Like Dirt Candy, abcV in New York City is a fully plant-based restaurant. For Neal Harden, the chef de cuisine, the restaurant’s menu is an extension of how he’s eaten for most of his adult life. Harden was asked by renowned chef and restaurateur Jean-Georges Vongerichten to lead abcV’s kitchen in 2015. Harden had previously led the kitchen at Pure Food and Wine, a well-loved and now closed plant-based restaurant in New York City.
When Harden started out, there weren’t a lot of chefs focusing on plants. As a result, consumers looking for more plant-forward dining options could expect little more than a “crunchy granola” style restaurant.
“Years ago, if you had a so-called plant-based meal, you’d be in kind of a crunchy granola place with a lot of knickknacks and brown rice,” Harden says. “Now you can have a beautiful meal that’s actually made by a skilled chef—vegetables from the market prepared with care.”
But sometimes, in the restaurant business, artfully preparing vegetables can get a bad rap. Vegetables may be cheap, but the preparation can take a lot of time. For that reason, Harden says, food cost savings with plant-forward menus tend to balance out with labor.
“Everyone always says that if you don’t have proteins on your menu, it must be so much cheaper,” Harden says. “The food cost is generally, of course, way less depending on what kinds of [produce] you’re using. But the labor cost tends to be higher because there’s a lot of things to process.”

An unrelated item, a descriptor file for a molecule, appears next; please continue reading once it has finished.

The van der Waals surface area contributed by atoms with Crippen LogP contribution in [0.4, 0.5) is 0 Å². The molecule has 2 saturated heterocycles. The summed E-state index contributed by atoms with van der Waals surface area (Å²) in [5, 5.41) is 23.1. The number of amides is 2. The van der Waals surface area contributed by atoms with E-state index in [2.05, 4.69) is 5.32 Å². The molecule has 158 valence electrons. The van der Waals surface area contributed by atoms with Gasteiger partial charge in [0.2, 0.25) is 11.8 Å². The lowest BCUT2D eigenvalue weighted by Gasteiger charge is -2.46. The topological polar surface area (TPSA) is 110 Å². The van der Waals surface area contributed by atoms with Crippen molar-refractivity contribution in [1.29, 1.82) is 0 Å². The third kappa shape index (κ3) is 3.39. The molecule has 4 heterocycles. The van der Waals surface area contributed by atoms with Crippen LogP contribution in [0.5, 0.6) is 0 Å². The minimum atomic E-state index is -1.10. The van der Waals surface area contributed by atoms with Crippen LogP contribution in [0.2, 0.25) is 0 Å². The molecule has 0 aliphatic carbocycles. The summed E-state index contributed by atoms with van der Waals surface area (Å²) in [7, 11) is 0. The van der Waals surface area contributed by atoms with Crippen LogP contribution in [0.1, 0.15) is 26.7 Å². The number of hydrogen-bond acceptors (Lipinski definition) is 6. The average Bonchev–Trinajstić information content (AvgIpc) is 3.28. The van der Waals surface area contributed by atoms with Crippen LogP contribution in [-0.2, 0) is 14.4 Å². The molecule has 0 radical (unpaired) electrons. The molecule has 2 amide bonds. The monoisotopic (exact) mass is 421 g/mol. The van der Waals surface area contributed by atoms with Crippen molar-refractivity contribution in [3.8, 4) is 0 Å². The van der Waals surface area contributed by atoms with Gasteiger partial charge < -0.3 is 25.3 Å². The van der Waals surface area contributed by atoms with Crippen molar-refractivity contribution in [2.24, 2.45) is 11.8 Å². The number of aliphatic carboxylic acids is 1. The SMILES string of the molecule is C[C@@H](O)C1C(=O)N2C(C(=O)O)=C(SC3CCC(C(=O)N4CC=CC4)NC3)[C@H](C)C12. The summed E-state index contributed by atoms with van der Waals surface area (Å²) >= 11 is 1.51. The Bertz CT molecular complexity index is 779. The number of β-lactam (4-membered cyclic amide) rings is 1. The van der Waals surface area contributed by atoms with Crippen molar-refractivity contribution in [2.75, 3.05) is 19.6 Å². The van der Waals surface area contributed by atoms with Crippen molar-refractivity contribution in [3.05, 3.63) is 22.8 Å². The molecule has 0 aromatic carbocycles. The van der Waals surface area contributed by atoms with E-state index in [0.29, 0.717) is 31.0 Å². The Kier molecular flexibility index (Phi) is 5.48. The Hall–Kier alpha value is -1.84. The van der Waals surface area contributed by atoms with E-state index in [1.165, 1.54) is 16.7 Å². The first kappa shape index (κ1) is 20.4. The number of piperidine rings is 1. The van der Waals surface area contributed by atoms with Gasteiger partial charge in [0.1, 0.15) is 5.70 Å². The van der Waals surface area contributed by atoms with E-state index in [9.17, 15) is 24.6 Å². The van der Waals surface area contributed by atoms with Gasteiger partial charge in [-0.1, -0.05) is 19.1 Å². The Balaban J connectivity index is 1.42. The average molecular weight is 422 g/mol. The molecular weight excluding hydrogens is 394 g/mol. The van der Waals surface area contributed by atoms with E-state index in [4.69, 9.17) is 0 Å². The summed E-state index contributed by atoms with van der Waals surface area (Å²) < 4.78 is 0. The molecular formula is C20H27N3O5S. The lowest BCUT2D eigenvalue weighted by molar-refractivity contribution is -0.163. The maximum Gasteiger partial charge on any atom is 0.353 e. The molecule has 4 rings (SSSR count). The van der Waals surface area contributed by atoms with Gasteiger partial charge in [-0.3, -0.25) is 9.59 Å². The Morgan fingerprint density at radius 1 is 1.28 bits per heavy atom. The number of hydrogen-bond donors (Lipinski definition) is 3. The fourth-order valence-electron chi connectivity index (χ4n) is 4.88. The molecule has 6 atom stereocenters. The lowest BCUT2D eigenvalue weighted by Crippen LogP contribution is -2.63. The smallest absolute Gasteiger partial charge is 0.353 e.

An entrée of steak and mashed potatoes with green beans takes almost no prep except to butcher the meat, blanch the beans, and make the mash, Harden says as an example. Buying vegetables as much as possible from local producers and preparing them in occasionally elaborate ways tends to take more time.
Primping the Plate
It’s that style of entrée—a protein and two sides—that Dirt Candy’s Cohen says plant-forward menus need to move away from. When it comes to plants, she says, the age-old formula no longer works.
“One way people used to steer away from vegetables as sides was to imitate the ‘meat and two veg’ format, offering a big piece of protein like tofu or seitan and then vegetables as the side,” she says. “To me, that’s kind of boring.”
Similar to Cohen’s brassica plate at Dirt Candy, abcV takes a deep dive into one vegetable with a tour of tomatoes—Harden’s personal favorite. In August, abcV’s menu featured salads of sungolds, a bouillabaisse broth over fresh shelling beans, and a chilled beefsteak tomato soup (not a gazpacho, Harden says).